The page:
Metabolic basis of endotoxicosis

M. K. Agarwal, G. Lazar

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Abstract

Whereas as specific immunological responses are elicited only after a delay of some days, alteration in various biochemical parameters is observed within 1-2 h of endotoxin administration in a number of animal species. Generally the level of several hepatic enzymes (tryptophan pyrrolase, phophoenol pyruvate carboxykinase) metabolites (glycogen, NAD) and intermediates in the energetic homeostasis is lowered by the toxin, increased by the glucocorticoid hormones and maintained at the normal level when the toxic effects of endotoxin are annulled by the counter effects of the protective agent (such as cortisone). Antagonism is also noted on the synthesis of cellular RNA, DNA and protein. However, no unitary process has as yet been singled out to possessing a cause and effect relationship between toxicity and survival. In the intact animal, it is not possible to affirm whether the toxin exerts a direct effect on the organ, the cell or the process in question, especially since endotoxin is phagocytized by the cells of the reticuloendothelial system (RES) in the liver and elsewhere and since the biochemical parameters are a property of the organ specific epithelial cells. Experiments with tissue slices suffer from the problem of permeability and uptake in vitro and are not readily reproducible. Isolated cells in culture are theoretically ideal but exhibit loss of functions and undergo neoplastic type of transformation that renders them unsuitable for relevant biochemical studies. Primary explants of the hepatocytes and the RE cells, as well as hybrids between these two cellular types appear more promising. However, at the moment, isolated liver preparations perfused in vitro offer the best solution by exhibiting intact function, morphology and excellent reproducibility. Collectively, it is tempting to speculate that the extent of subsequent immunological response is a reflection of the preceding biochemical processing, that both sorts of events are in some way mediated by the RE cells, and that the latter may most easily be studied in the intact liver in vitro.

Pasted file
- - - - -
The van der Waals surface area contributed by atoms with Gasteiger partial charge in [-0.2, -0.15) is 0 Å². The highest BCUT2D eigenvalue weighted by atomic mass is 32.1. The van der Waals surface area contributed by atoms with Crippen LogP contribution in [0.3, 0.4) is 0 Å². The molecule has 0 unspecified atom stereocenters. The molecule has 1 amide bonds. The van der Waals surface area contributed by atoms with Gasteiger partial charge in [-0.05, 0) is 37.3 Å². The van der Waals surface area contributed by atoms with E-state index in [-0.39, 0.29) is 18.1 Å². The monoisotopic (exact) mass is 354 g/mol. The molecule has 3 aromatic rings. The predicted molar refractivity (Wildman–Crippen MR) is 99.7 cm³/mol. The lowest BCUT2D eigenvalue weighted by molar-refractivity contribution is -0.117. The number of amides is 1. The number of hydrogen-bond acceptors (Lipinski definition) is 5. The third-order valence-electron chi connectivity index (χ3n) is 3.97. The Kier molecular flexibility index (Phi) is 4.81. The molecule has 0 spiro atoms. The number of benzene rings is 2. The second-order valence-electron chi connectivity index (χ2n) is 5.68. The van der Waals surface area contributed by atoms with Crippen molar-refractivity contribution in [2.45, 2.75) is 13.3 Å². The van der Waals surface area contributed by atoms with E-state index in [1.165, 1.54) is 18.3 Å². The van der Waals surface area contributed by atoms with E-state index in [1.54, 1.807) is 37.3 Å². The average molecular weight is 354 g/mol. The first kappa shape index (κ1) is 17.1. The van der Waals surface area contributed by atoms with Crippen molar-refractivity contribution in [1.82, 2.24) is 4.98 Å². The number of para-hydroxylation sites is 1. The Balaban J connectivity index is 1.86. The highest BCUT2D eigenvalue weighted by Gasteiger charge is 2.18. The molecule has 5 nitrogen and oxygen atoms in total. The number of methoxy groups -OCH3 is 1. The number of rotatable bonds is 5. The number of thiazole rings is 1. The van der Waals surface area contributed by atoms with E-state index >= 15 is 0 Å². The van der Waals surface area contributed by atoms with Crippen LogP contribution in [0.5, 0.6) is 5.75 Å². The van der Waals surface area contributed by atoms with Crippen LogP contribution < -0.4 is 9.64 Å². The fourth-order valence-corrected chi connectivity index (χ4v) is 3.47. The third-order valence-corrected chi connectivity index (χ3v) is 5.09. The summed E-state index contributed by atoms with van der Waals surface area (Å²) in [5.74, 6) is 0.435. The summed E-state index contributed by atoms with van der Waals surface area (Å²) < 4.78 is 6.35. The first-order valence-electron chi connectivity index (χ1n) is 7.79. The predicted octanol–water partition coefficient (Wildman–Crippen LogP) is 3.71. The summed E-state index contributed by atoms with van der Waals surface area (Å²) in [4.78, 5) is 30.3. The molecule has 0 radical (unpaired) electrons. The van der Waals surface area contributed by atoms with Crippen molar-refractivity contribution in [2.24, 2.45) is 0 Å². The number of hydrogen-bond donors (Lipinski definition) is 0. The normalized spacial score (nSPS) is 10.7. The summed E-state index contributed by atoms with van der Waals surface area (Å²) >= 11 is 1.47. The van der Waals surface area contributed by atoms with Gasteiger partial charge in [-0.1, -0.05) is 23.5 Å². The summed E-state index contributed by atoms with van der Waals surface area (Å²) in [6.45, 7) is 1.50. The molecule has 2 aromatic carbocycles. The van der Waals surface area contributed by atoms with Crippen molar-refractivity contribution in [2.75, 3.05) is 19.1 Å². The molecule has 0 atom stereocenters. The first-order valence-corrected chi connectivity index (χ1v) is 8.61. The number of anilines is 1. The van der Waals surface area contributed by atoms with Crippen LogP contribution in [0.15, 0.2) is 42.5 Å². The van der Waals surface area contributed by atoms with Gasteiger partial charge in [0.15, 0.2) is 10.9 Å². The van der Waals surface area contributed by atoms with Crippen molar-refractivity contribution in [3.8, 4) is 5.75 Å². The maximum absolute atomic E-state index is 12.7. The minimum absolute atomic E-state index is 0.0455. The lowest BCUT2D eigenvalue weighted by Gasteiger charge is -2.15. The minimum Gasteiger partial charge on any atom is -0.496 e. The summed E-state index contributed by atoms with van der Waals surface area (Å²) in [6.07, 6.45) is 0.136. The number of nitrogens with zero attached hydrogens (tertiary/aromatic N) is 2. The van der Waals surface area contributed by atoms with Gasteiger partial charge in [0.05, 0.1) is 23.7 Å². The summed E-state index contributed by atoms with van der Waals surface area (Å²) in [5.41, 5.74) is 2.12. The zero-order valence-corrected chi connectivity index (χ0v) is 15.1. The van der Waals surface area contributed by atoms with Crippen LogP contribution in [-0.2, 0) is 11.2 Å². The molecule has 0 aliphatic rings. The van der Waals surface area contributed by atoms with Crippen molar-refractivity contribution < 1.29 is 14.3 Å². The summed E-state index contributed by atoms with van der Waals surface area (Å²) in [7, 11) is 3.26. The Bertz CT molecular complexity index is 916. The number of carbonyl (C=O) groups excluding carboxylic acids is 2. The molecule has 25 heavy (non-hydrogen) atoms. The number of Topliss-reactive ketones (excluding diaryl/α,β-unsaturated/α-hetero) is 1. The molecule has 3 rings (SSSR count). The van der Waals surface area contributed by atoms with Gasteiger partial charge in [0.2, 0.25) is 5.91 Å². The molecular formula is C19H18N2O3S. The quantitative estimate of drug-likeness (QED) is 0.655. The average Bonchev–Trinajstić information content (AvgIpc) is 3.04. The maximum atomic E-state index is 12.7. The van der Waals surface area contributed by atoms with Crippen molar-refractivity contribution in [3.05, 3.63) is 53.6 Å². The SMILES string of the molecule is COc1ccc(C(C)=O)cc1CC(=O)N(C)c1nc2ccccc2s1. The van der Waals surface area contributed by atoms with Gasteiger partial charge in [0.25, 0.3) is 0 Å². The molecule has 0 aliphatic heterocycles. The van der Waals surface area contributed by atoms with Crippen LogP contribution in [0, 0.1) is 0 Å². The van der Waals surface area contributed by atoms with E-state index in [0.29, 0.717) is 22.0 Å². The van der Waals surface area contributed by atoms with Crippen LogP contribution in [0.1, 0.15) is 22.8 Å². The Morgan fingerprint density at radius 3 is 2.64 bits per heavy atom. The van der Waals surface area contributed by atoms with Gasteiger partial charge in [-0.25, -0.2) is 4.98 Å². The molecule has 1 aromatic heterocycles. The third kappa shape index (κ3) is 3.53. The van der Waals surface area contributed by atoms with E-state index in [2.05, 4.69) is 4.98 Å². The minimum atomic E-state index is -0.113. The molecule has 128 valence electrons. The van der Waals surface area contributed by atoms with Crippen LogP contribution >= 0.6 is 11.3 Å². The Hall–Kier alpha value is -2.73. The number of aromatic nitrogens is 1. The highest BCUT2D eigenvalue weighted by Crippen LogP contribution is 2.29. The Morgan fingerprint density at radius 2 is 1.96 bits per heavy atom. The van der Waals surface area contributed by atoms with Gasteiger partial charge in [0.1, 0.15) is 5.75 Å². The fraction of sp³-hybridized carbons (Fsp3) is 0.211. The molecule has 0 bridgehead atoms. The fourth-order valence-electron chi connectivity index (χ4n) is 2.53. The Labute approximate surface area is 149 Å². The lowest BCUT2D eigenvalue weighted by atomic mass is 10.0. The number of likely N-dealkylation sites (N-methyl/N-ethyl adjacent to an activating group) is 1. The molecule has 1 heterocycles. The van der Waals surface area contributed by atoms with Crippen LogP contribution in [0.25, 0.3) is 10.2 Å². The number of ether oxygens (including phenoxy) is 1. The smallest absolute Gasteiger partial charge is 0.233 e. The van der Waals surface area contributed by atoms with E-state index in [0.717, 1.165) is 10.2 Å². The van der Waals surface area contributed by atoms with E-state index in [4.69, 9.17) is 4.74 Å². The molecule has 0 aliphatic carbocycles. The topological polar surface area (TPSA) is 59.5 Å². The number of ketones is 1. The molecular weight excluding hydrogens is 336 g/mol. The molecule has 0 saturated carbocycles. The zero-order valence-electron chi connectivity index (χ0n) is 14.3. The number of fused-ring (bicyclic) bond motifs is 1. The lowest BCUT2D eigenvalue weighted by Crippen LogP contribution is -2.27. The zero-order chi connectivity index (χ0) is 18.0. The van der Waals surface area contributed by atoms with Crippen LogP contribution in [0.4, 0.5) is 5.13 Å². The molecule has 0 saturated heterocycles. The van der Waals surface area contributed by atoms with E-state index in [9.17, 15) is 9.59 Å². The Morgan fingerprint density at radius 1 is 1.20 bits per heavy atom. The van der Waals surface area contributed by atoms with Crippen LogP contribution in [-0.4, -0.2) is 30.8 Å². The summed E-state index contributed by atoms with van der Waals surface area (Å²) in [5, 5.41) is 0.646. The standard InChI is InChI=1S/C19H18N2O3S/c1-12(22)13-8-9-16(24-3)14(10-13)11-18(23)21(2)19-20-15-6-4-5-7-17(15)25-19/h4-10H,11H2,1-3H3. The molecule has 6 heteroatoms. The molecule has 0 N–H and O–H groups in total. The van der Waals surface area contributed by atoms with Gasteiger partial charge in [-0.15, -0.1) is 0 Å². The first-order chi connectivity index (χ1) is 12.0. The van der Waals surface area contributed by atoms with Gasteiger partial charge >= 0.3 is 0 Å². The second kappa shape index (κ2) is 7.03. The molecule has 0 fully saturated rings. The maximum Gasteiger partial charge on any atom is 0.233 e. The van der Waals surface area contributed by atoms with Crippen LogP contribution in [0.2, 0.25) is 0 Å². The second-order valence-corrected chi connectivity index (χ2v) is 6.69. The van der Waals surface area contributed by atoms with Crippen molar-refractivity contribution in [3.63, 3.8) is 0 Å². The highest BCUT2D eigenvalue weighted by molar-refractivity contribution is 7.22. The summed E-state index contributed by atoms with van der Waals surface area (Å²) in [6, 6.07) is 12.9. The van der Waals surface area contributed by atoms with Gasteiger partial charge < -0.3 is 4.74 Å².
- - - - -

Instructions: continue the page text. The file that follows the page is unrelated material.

Original languageEnglish
Pages (from-to)183-214
Number of pages32
JournalMicrobios
Volume20
Issue number81-82
Publication statusPublished - Dec 1 1977

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ASJC Scopus subject areas

  • Microbiology
  • Microbiology (medical)

Cite this

Agarwal, M. K., & Lazar, G. (1977). Metabolic basis of endotoxicosis. Microbios, 20(81-82), 183-214.